The federal judge presiding over the Sen. Bob Menendez corruption trial dealt the New Jersey Democrat a serious setback Monday, refusing to dismiss any of the charges in the case.
Newark Federal Court Judge William Walls’ decision denying a defense motion to throw out the bribery charges ensures that the case will be given to a jury to decide the lawmaker’s fate.
Walls ruled against defense arguments that the charges should be dropped because they didn’t meet a narrower definition of bribery under a 2016 U.S. Supreme Court ruling that reversed the conviction of Republican former Virginia Gov. Bob McDonnel on corruption charges.
Menendez is charged with accepting free flights on a private jet and other gifts from wealthy Florida doctor Salomon Melgen in exchange for pressuring government officials to take actions favorable to the friend’s business interests
“This court concludes that a rational jury could deduce that the defendants entered into a quid pro quo agreement,” Walls said after hearing last-minute arguments from both sides. “The jury is at liberty to accept or reject.”
Walls ruled Monday after federal prosecutors rested their case last week. The defense will now begin presenting its case.
Menendez, 63, has pleaded not guilty.
The most serious charge Menendez and Melgen face, honest services fraud, is punishable by up to 20 years in prison.
Melgen has also pleaded not guilty.
The two men say the gifts were a result of their longtime friendship.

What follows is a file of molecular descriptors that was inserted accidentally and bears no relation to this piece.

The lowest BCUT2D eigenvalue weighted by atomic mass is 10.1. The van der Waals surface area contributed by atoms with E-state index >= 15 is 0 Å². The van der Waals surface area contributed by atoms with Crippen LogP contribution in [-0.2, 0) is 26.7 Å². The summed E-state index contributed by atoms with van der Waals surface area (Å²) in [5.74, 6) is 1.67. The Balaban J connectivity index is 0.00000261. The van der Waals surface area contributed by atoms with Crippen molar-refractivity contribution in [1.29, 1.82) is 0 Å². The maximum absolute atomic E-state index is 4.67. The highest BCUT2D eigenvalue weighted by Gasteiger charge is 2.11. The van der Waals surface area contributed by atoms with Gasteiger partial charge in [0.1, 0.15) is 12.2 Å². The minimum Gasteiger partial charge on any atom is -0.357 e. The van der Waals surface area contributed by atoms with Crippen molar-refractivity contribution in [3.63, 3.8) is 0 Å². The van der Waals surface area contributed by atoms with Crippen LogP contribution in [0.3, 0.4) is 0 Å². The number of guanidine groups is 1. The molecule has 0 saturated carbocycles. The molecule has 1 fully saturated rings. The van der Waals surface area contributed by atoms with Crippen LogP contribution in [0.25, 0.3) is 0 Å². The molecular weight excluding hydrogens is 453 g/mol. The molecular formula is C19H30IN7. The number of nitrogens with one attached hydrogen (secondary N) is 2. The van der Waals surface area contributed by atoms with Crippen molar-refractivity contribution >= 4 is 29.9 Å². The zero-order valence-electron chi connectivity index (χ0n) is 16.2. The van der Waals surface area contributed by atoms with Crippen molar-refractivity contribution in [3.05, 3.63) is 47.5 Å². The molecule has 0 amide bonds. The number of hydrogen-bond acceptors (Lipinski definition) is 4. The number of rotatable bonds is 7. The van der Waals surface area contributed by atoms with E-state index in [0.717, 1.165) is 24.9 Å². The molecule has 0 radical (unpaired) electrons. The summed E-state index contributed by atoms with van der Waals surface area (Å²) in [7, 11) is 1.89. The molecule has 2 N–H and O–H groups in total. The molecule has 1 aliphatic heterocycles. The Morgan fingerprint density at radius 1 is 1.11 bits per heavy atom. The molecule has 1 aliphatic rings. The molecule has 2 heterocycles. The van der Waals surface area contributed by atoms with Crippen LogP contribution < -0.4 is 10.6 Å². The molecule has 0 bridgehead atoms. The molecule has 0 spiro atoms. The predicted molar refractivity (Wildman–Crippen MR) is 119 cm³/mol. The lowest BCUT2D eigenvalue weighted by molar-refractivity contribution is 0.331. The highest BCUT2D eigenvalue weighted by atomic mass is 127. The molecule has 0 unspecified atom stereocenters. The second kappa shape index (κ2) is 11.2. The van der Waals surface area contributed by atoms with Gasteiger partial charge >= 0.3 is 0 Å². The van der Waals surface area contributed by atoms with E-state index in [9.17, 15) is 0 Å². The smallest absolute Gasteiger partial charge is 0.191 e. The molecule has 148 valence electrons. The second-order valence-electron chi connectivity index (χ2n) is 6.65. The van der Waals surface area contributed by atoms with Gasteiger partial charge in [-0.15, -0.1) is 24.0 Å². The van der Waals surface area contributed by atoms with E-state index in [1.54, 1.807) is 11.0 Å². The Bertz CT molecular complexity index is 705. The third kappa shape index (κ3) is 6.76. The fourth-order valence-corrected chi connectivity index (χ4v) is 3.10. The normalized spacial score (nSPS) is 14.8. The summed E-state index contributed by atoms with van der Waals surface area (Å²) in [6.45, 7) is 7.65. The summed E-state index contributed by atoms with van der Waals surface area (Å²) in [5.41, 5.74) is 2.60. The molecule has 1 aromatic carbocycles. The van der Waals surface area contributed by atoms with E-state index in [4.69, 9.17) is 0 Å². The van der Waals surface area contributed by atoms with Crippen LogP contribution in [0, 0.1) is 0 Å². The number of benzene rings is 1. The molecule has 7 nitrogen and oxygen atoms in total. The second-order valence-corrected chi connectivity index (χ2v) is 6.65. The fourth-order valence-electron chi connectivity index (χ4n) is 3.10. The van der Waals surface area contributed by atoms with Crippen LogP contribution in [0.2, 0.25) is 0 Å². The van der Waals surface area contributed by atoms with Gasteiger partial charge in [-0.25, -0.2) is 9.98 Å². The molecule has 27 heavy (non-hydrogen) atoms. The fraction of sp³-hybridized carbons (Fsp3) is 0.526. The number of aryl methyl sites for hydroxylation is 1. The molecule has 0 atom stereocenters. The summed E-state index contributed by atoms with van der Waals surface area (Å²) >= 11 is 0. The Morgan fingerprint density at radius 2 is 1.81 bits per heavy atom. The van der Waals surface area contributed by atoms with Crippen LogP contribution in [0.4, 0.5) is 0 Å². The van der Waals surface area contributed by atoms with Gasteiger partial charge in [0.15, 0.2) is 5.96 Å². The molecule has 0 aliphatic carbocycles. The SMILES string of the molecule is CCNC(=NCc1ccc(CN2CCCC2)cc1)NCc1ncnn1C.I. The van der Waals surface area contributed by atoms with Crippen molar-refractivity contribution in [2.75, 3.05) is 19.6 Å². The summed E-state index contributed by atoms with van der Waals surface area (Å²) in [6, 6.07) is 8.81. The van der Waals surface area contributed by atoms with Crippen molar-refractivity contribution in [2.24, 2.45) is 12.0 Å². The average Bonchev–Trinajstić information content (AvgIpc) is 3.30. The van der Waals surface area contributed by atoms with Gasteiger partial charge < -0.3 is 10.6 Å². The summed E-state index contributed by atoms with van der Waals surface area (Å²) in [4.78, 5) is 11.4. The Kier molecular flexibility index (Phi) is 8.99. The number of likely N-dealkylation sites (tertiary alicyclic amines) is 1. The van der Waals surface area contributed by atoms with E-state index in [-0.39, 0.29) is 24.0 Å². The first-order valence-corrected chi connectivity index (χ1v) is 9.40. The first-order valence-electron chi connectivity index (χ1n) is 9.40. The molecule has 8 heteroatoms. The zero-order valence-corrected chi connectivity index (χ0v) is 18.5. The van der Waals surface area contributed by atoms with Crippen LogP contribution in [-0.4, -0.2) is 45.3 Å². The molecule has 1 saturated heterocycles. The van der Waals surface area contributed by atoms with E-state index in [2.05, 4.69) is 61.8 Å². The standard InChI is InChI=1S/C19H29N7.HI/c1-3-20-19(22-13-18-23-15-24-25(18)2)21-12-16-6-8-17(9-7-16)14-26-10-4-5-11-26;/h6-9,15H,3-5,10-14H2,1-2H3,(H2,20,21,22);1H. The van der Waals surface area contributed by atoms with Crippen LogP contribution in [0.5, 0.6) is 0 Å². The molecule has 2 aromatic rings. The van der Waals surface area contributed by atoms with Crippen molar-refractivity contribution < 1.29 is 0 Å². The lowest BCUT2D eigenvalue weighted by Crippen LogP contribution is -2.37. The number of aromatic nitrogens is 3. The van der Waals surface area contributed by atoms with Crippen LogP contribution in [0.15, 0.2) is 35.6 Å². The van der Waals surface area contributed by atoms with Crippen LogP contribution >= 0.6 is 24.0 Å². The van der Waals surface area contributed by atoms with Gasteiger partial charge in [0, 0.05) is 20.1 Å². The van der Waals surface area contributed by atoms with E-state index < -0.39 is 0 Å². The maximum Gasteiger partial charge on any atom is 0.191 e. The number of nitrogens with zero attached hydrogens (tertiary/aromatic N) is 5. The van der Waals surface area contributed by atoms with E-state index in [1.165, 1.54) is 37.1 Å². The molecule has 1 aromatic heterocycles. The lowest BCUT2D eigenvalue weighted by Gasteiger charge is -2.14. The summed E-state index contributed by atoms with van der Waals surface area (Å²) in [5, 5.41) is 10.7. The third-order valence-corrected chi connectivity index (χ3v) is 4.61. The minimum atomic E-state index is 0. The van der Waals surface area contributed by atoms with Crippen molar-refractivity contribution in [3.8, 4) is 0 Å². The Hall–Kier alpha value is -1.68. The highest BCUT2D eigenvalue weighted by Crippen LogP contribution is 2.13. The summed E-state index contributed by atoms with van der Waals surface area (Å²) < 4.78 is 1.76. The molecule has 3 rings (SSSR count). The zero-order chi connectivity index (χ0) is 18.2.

Last week, the judge surprised some when he set aside what was expected to be the trial’s central issue: whether Menendez’s meetings and other dealings with government officials could be considered “official acts” under the McDonnell ruling’s new definition.
Instead, the judge focused on the “stream of benefits” theory, which in the past held that a bribe doesn’t have to be made with the intent to prompt a specific official action.
Menendez’s and Melgen’s attorneys argued that language in the McDonnell decision requires that an alleged bribe must be given in exchange for an official taking an action — or agreeing to take action — on a specific “question, cause, suit, proceeding or controversy.”
Menendez attorney Abbe Lowell argued the prosecution used a “mix-and-match” strategy to pair up Melgen’s gifts with actions Menendez took over the years, without establishing direct connections.
“They are one, two years apart,” he said. “Sometimes the bribe is allegedly for something three months before.”
In response, Justice Department attorney Peter Koski argued that the Medicare dispute and the port contract were the specific matters at issue and that a public official doesn’t have to specify how he will perform his end of the bargain.
The Associated Press contributed to this report.